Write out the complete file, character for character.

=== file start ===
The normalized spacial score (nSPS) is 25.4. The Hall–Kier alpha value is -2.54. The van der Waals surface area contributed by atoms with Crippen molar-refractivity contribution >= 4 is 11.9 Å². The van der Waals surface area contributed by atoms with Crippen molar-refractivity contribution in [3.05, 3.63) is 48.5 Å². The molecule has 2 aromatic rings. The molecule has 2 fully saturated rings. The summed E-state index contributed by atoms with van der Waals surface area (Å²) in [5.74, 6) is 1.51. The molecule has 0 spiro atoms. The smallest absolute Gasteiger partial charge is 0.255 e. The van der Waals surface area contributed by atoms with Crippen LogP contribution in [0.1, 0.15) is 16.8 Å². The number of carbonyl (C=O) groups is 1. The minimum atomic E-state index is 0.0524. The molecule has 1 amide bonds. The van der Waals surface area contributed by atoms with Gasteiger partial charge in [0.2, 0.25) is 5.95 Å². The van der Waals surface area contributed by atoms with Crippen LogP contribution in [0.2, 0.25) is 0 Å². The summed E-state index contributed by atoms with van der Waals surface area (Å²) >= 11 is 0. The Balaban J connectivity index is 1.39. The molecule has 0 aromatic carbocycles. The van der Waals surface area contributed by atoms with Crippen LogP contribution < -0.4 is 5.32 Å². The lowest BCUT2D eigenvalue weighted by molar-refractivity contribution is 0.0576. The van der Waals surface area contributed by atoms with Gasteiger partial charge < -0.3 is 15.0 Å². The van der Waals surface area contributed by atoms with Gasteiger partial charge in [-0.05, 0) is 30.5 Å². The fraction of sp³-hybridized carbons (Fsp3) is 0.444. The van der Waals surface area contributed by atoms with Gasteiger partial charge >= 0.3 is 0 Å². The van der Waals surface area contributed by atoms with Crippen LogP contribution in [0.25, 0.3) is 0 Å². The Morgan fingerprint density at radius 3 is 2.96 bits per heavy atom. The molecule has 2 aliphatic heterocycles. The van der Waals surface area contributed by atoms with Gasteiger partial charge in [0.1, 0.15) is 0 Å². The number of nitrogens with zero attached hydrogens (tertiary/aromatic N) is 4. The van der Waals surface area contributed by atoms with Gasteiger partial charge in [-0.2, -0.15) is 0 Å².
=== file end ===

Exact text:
The normalized spacial score (nSPS) is 25.4. The Hall–Kier alpha value is -2.54. The van der Waals surface area contributed by atoms with Crippen molar-refractivity contribution >= 4 is 11.9 Å². The van der Waals surface area contributed by atoms with Crippen molar-refractivity contribution in [3.05, 3.63) is 48.5 Å². The molecule has 2 aromatic rings. The molecule has 2 fully saturated rings. The summed E-state index contributed by atoms with van der Waals surface area (Å²) in [5.74, 6) is 1.51. The molecule has 0 spiro atoms. The smallest absolute Gasteiger partial charge is 0.255 e. The van der Waals surface area contributed by atoms with Crippen LogP contribution in [0.1, 0.15) is 16.8 Å². The number of carbonyl (C=O) groups is 1. The minimum atomic E-state index is 0.0524. The molecule has 1 amide bonds. The van der Waals surface area contributed by atoms with Gasteiger partial charge in [0.2, 0.25) is 5.95 Å². The van der Waals surface area contributed by atoms with Crippen LogP contribution in [0.2, 0.25) is 0 Å². The summed E-state index contributed by atoms with van der Waals surface area (Å²) >= 11 is 0. The Balaban J connectivity index is 1.39. The molecule has 0 aromatic carbocycles. The van der Waals surface area contributed by atoms with Crippen LogP contribution < -0.4 is 5.32 Å². The lowest BCUT2D eigenvalue weighted by molar-refractivity contribution is 0.0576. The van der Waals surface area contributed by atoms with Gasteiger partial charge < -0.3 is 15.0 Å². The van der Waals surface area contributed by atoms with Gasteiger partial charge in [-0.05, 0) is 30.5 Å². The fraction of sp³-hybridized carbons (Fsp3) is 0.444. The van der Waals surface area contributed by atoms with Gasteiger partial charge >= 0.3 is 0 Å². The van der Waals surface area contributed by atoms with Crippen LogP contribution in [0.25, 0.3) is 0 Å². The Morgan fingerprint density at radius 3 is 2.96 bits per heavy atom. The molecule has 2 aliphatic heterocycles. The van der Waals surface area contributed by atoms with Gasteiger partial charge in [0.1, 0.15) is 0 Å². The number of nitrogens with zero attached hydrogens (tertiary/aromatic N) is 4. The van der Waals surface area contributed by atoms with Gasteiger partial charge in [-0.2, -0.15) is 0 Å².